is the source for my further
remarks about the Boston firm later in this chapter.
57 Saint John Morning New
s, The New Iron Horse, June 29, 1868.
58 Kingston, Ont., Daily News, Nov. 14, 1866; Apr.
II, 1867; & Aug. II, 1868; Halifax Evening Express & Commercial Record, May
28, 1868; Parliament
of Canada, Sessional Papers, 1874, no. 2 -Public Works, appendix, p. 57 (several typographical errors).
59 Saint John Morning Telegrapll, The WorksllOps
of St. John, Jan. 26, 1867.
60 Ibid.
61 Saint John Morning News, Jan. 14, 1867; Morning Telegraph, Jan. 12, 1867.
62 Saint John Morning New
s, Aug. , 1866; June 14, 1867; Morning Telegraph, Jan. 15, 1867.
63 The June, 1868, edition
of Travellers Official Railway Guide of the United States and Canada shows the E.& N.A. Accommodation
train scheduled
to make the Saint John -Shediac run at an average speed of 14.6 M.P.H., while the Express was booked at 19.98 M.P.H.
The steamboats were probably more comfortable
in that era, but of course could not run in winter when the rivers were frozen, nor above
Fredericton for more than about four months each year because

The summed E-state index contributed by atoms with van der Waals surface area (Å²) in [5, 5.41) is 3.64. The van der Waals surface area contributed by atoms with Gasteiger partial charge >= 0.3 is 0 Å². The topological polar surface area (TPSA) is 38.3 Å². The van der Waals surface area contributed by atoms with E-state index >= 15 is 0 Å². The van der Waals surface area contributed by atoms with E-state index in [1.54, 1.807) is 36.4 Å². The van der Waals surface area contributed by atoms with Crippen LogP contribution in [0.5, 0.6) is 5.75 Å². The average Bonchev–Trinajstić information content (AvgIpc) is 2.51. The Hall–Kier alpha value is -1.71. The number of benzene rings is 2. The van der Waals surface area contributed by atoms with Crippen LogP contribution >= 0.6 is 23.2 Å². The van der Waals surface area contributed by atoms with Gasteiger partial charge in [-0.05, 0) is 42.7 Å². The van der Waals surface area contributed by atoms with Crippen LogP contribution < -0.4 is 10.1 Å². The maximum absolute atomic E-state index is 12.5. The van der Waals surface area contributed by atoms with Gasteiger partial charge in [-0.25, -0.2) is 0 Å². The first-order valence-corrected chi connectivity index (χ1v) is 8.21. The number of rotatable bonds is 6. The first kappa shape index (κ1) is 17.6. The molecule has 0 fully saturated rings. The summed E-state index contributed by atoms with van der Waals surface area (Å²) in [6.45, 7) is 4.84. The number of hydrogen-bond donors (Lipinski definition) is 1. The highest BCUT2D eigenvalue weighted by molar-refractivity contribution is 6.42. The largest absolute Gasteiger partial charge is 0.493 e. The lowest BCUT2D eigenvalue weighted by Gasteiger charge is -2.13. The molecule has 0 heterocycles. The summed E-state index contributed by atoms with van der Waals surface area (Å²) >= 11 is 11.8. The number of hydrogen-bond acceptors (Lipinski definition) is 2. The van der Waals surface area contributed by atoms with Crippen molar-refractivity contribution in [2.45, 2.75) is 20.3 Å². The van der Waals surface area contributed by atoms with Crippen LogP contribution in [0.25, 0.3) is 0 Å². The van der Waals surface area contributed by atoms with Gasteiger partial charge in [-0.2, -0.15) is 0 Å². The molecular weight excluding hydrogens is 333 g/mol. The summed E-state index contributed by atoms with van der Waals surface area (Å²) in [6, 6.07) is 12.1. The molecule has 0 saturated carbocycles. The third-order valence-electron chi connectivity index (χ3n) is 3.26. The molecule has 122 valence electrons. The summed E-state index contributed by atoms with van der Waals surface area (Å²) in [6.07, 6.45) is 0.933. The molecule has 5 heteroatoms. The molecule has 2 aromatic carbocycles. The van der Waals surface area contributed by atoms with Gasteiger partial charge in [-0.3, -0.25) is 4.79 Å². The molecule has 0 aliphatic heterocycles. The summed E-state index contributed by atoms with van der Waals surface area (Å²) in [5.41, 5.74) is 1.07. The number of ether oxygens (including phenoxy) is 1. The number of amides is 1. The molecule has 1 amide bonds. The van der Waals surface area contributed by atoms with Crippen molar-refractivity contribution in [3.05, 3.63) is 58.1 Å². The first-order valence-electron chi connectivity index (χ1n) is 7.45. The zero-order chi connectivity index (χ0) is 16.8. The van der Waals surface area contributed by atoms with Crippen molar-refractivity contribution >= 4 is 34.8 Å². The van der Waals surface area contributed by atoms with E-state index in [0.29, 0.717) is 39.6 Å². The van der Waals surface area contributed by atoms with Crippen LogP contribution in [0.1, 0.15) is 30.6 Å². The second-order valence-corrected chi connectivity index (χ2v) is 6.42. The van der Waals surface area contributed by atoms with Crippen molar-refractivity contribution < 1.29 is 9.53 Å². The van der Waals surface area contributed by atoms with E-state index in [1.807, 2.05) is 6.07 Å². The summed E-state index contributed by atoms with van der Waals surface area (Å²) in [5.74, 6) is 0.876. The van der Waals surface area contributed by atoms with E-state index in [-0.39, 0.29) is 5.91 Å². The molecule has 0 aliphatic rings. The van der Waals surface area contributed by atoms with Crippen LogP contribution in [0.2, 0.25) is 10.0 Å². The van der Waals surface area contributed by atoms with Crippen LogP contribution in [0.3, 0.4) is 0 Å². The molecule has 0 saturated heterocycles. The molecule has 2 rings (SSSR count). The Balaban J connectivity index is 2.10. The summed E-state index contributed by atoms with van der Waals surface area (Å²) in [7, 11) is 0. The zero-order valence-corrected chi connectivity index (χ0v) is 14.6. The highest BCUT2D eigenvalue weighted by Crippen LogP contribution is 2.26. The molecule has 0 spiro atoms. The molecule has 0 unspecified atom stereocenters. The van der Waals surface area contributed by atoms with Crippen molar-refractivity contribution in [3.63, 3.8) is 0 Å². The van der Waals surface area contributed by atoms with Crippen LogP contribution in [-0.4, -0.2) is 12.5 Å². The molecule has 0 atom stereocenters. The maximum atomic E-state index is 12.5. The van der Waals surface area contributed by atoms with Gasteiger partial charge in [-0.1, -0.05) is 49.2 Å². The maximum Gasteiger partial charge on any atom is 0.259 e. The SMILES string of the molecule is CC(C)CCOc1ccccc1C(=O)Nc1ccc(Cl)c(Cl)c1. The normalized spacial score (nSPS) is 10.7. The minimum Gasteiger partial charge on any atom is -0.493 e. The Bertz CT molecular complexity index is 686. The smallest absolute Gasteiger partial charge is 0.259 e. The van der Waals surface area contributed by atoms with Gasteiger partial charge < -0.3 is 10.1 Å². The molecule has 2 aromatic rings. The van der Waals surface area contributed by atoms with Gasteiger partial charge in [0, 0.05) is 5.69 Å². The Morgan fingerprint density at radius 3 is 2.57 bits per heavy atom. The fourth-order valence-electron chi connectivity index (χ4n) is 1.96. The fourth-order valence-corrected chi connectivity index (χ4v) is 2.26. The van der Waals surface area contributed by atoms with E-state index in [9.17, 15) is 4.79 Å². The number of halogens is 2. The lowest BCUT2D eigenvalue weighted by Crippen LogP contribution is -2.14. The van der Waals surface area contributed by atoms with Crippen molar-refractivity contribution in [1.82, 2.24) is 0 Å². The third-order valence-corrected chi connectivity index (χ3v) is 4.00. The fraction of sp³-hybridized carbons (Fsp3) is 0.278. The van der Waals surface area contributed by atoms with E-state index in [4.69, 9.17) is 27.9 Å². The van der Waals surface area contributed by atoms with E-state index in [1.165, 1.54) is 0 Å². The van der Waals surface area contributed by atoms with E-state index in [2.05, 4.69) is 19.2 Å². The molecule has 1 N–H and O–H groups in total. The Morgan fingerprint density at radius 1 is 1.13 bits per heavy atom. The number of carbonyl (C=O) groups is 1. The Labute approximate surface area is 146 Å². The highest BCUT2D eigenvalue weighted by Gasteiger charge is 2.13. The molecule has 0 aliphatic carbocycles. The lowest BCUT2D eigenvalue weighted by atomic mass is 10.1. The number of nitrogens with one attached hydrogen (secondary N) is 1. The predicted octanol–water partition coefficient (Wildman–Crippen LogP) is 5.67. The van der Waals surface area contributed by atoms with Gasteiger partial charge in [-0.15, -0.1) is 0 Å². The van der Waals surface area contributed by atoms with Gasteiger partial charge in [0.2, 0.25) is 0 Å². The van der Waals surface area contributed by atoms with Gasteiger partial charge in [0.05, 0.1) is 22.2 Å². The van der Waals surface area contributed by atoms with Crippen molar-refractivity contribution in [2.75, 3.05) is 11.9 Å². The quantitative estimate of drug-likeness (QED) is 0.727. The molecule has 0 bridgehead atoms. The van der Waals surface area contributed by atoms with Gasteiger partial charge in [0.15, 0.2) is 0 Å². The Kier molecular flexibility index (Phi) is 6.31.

of lower water over the bars.
64 Saint John Morning News, Aug. 3, 1866; Morning Telegraph, Jan. 26, 1867.
65 Morning Telegraph, Jan. 26, 1867.
66 Humbert, as partner for
17 years, was thereafter listed in the city directories as accountant; McAlpines Saint John City Directory
for 1883/4 may be the last
to list him. Already a director of the Mechanics Institute in 1867, he was elected Recording Secretary briefly
and then Curator
of its collections after retiring. Saint John Morning News, Apr. 10,1867; Apr. 13 & 27,1869.
67 see footnote 27; and The Book
of St. John (n.d., The Telegraph Publishing Co., c.1903), p. 95.
From the Collection
Montreal Street Railway Cars 274 and 350
and the Introduction of Electric Street Car Service in Montreal, September 1892
By Fred F. Angus
Montreal Street Railway car 350 as it appeared on May 14,1949. The occasion was a visit to the Mount Royal car barn during a CRHA
excursion. /n this view 350, the first electric car
to run in Montreal, appears as it did when retired in /914.